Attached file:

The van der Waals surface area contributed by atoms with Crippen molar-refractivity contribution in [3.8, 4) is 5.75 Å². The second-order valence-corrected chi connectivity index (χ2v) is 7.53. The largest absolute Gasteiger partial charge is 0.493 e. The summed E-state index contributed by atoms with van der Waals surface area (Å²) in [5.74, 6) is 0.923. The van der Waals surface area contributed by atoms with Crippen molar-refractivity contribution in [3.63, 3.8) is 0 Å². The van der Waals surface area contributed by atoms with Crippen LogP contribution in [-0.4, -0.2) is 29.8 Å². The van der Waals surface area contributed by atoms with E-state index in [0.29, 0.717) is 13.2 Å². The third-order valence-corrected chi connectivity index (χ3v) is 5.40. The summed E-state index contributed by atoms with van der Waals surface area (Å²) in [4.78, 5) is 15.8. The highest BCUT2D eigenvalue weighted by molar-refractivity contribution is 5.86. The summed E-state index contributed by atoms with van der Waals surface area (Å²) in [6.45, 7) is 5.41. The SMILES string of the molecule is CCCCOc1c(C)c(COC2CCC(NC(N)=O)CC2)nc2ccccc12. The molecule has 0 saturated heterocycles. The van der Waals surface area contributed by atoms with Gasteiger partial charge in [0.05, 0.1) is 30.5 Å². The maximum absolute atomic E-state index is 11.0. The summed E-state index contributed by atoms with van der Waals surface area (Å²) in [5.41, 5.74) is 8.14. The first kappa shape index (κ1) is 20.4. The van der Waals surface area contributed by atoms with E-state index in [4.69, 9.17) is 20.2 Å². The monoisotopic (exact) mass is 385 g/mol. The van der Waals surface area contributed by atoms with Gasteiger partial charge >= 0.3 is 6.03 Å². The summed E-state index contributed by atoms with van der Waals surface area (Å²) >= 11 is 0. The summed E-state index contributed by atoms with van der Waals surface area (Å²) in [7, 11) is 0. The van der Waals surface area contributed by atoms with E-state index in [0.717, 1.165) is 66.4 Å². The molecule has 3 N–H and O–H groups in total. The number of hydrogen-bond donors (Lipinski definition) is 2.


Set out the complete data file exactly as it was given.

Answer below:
The van der Waals surface area contributed by atoms with Crippen molar-refractivity contribution in [3.8, 4) is 5.75 Å². The second-order valence-corrected chi connectivity index (χ2v) is 7.53. The largest absolute Gasteiger partial charge is 0.493 e. The summed E-state index contributed by atoms with van der Waals surface area (Å²) in [5.74, 6) is 0.923. The van der Waals surface area contributed by atoms with Crippen molar-refractivity contribution in [3.63, 3.8) is 0 Å². The van der Waals surface area contributed by atoms with Crippen LogP contribution in [-0.4, -0.2) is 29.8 Å². The van der Waals surface area contributed by atoms with E-state index in [0.29, 0.717) is 13.2 Å². The third-order valence-corrected chi connectivity index (χ3v) is 5.40. The summed E-state index contributed by atoms with van der Waals surface area (Å²) in [4.78, 5) is 15.8. The highest BCUT2D eigenvalue weighted by molar-refractivity contribution is 5.86. The summed E-state index contributed by atoms with van der Waals surface area (Å²) in [6.45, 7) is 5.41. The SMILES string of the molecule is CCCCOc1c(C)c(COC2CCC(NC(N)=O)CC2)nc2ccccc12. The molecule has 0 saturated heterocycles. The van der Waals surface area contributed by atoms with Gasteiger partial charge in [0.05, 0.1) is 30.5 Å². The maximum absolute atomic E-state index is 11.0. The summed E-state index contributed by atoms with van der Waals surface area (Å²) in [5.41, 5.74) is 8.14. The first kappa shape index (κ1) is 20.4. The van der Waals surface area contributed by atoms with E-state index in [4.69, 9.17) is 20.2 Å². The monoisotopic (exact) mass is 385 g/mol. The van der Waals surface area contributed by atoms with Gasteiger partial charge >= 0.3 is 6.03 Å². The summed E-state index contributed by atoms with van der Waals surface area (Å²) >= 11 is 0. The summed E-state index contributed by atoms with van der Waals surface area (Å²) in [7, 11) is 0. The van der Waals surface area contributed by atoms with E-state index in [0.717, 1.165) is 66.4 Å². The molecule has 3 N–H and O–H groups in total. The number of hydrogen-bond donors (Lipinski definition) is 2.